What Is Homeowners Insurance?
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Homeowners insurance is a type of insurance you’ll likely be required to get when you buy a house. While you may never have to use it, a homeowners policy can be an important source of financial support if something damages or destroys your house.
What is homeowners insurance?
Homeowners insurance is coverage you can buy to protect yourself financially against certain types of damage and lawsuits.
To get this coverage, you pay an insurance company a certain amount of money, called a premium. In return, the company will pay you if a covered event, such as a fire, damages your home or belongings. Homeowners insurance may also provide financial support if you injure someone else or damage their property.
Homeowners insurance has four main functions:
Pay to repair your house, landscaping and other structures.
Pay to repair or replace your personal belongings.
Pay for you to live elsewhere while your house is being repaired.
Cover claims and legal costs if you're found responsible for damage or injury to someone else.
Is homeowners insurance required?
Homeowners insurance isn’t required by law, but if you have a mortgage, your lender will likely require you to insure the home to protect its investment. Even if you don’t have a mortgage, home insurance is almost always a wise purchase. Because it gives you property and liability coverage, a homeowners policy is a financial safety net you may someday be glad to have.
Homeowners insurance vs. mortgage insurance
Homeowners insurance isn’t the same as mortgage insurance, which you may have to buy if you put less than 20% down on your home loan. (Federal Housing Administration, or FHA, loans and other federal loans may also require mortgage insurance, regardless of your down payment amount.) If you default on your loan, mortgage insurance will reimburse your lender.
Mortgage insurance protects your lender, while homeowners insurance protects you.
What does home insurance cover?
A homeowners insurance policy is full of fine print about what’s covered and what’s not. One important thing to remember is that home insurance is designed to pay for sudden, accidental damage — not maintenance issues.
Say you wake up one morning and discover your water heater isn’t working. A standard homeowners policy won’t pay for a repair person to come out. But if a hailstorm leaves dents in your roof, your policy can probably help with those expenses.
Even some sudden accidents are excluded from your policy. For example, most homeowners insurance won’t pay for damage from earthquakes or flooding unless you buy extra coverage.
For a complete guide to what your policy will and won’t pay for, see What Does Homeowners Insurance Cover?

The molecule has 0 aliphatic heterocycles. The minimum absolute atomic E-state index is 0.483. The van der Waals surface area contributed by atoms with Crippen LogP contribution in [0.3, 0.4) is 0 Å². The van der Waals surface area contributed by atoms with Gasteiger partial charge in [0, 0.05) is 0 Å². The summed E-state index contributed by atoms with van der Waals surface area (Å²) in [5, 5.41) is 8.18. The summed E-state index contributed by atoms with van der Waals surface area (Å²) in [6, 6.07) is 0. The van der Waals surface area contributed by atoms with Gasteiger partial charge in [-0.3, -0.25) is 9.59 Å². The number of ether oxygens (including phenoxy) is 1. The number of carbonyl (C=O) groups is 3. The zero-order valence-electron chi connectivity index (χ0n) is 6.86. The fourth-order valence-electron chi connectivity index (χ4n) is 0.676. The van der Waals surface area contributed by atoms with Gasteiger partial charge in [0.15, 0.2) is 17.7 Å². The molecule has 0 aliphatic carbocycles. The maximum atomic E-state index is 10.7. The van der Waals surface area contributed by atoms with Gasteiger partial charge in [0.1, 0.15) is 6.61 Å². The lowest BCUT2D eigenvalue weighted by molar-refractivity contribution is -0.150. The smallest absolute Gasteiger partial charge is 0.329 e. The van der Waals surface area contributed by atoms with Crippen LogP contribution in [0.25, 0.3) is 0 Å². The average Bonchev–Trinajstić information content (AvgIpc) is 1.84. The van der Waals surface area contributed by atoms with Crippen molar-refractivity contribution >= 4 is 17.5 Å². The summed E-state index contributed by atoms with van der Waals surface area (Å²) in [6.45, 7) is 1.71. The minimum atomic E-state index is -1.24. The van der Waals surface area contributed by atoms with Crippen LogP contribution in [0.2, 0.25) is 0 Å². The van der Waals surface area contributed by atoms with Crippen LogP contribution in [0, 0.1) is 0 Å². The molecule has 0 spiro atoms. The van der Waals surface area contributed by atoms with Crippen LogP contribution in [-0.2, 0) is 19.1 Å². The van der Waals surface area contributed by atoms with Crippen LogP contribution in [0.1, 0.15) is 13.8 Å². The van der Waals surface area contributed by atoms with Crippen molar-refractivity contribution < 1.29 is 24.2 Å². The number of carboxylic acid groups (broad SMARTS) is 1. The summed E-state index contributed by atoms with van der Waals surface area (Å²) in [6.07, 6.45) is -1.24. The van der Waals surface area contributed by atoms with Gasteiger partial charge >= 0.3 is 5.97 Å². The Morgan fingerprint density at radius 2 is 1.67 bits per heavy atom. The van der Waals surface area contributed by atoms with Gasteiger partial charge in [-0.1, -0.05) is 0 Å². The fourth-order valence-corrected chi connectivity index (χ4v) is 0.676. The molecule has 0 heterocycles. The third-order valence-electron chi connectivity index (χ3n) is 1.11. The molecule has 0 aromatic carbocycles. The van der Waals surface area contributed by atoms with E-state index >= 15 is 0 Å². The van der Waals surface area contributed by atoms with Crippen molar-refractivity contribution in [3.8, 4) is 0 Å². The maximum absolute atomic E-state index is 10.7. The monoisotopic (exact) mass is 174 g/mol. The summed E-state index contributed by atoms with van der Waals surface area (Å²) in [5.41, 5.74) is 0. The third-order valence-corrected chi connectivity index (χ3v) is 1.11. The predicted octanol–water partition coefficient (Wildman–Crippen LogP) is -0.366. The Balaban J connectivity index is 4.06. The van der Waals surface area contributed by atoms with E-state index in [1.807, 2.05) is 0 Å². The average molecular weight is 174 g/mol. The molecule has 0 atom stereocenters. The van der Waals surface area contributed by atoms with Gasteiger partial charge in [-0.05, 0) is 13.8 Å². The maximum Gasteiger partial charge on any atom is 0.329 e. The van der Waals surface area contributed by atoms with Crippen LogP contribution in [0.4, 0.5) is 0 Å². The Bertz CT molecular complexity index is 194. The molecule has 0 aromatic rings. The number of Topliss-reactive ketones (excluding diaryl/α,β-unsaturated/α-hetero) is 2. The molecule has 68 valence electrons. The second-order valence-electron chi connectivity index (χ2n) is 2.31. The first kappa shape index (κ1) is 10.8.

Homeowners insurance definitions
The following definitions may help you better understand your homeowners insurance policy.
Standard coverage types
The following are the six main parts of a homeowners policy.
Dwelling coverage: Pays for damage to the structure of your house.
Other structures coverage: Pays for damage to unattached structures such as a shed or fence.
Personal property coverage: Pays for damage to your belongings, including furniture, clothing and electronics.
Loss of use coverage: Pays for hotels, meals and other extra expenses if you need to move out of your house while it’s being repaired.
Personal liability coverage: Pays for claims and legal costs if you're responsible for injuring someone else or damaging their property.
Medical payments coverage: Pays small medical bills if someone gets hurt on your property or your dog bites someone else, even if the injury wasn’t your fault.
Other important terms
Claim: A request for your insurance company to pay you under the terms of your policy. To file a claim, you’ll reach out to your insurer (online or by phone) and explain the extent of the damage. The insurer will evaluate your claim and pay or deny it, depending on your coverage.
Declarations page: Typically the first page of your homeowners policy. It displays important information such as your premium amount, your coverage limits and the address of the home that’s insured.
Deductible: The amount of a claim you’re responsible for. The insurance company will subtract this amount from your payout if you file a claim. The more damage you’re willing to pay for yourself, the lower your homeowners insurance premium will be.
Endorsement: An amendment that adds, changes or removes something in your homeowners policy. For instance, if you’ve paid extra for identity theft coverage, your insurer will add an endorsement to your policy to explain what’s covered.
Limit: The maximum amount your policy will pay for a given type of claim. Homeowners insurance policies generally have different limits for each type of coverage. For example, you may have a coverage limit of $300,000 for the structure of your home and $150,000 for your belongings.